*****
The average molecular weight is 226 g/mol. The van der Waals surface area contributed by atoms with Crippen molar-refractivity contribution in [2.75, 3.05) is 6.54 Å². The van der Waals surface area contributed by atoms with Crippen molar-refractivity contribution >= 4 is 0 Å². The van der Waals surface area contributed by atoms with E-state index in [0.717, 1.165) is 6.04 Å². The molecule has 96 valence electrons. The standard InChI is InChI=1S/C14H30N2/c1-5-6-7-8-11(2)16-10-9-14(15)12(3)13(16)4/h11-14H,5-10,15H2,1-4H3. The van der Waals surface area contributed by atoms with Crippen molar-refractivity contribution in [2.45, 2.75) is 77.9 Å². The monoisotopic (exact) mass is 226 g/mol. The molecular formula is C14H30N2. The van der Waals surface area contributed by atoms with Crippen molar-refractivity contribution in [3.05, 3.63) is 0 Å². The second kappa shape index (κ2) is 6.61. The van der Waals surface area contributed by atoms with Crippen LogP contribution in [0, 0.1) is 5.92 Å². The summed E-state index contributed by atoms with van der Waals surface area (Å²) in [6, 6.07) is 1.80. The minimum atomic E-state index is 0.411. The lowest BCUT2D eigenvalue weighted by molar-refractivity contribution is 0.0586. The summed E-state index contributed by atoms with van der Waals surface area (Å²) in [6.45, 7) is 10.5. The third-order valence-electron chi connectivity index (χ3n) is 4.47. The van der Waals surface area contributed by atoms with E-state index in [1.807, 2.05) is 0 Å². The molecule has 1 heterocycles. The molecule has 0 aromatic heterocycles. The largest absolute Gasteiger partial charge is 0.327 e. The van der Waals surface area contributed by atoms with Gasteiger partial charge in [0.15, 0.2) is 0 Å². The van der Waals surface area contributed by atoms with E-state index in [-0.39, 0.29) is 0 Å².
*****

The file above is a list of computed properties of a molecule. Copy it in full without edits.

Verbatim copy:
The average molecular weight is 226 g/mol. The van der Waals surface area contributed by atoms with Crippen molar-refractivity contribution in [2.75, 3.05) is 6.54 Å². The van der Waals surface area contributed by atoms with Crippen molar-refractivity contribution >= 4 is 0 Å². The van der Waals surface area contributed by atoms with E-state index in [0.717, 1.165) is 6.04 Å². The molecule has 96 valence electrons. The standard InChI is InChI=1S/C14H30N2/c1-5-6-7-8-11(2)16-10-9-14(15)12(3)13(16)4/h11-14H,5-10,15H2,1-4H3. The van der Waals surface area contributed by atoms with Crippen molar-refractivity contribution in [2.45, 2.75) is 77.9 Å². The monoisotopic (exact) mass is 226 g/mol. The molecular formula is C14H30N2. The van der Waals surface area contributed by atoms with Crippen molar-refractivity contribution in [3.05, 3.63) is 0 Å². The second kappa shape index (κ2) is 6.61. The van der Waals surface area contributed by atoms with Crippen LogP contribution in [0, 0.1) is 5.92 Å². The summed E-state index contributed by atoms with van der Waals surface area (Å²) in [6, 6.07) is 1.80. The minimum atomic E-state index is 0.411. The lowest BCUT2D eigenvalue weighted by molar-refractivity contribution is 0.0586. The summed E-state index contributed by atoms with van der Waals surface area (Å²) in [6.45, 7) is 10.5. The third-order valence-electron chi connectivity index (χ3n) is 4.47. The van der Waals surface area contributed by atoms with E-state index in [1.807, 2.05) is 0 Å². The molecule has 1 heterocycles. The molecule has 0 aromatic heterocycles. The largest absolute Gasteiger partial charge is 0.327 e. The van der Waals surface area contributed by atoms with Gasteiger partial charge in [0.15, 0.2) is 0 Å². The van der Waals surface area contributed by atoms with E-state index in [-0.39, 0.29) is 0 Å².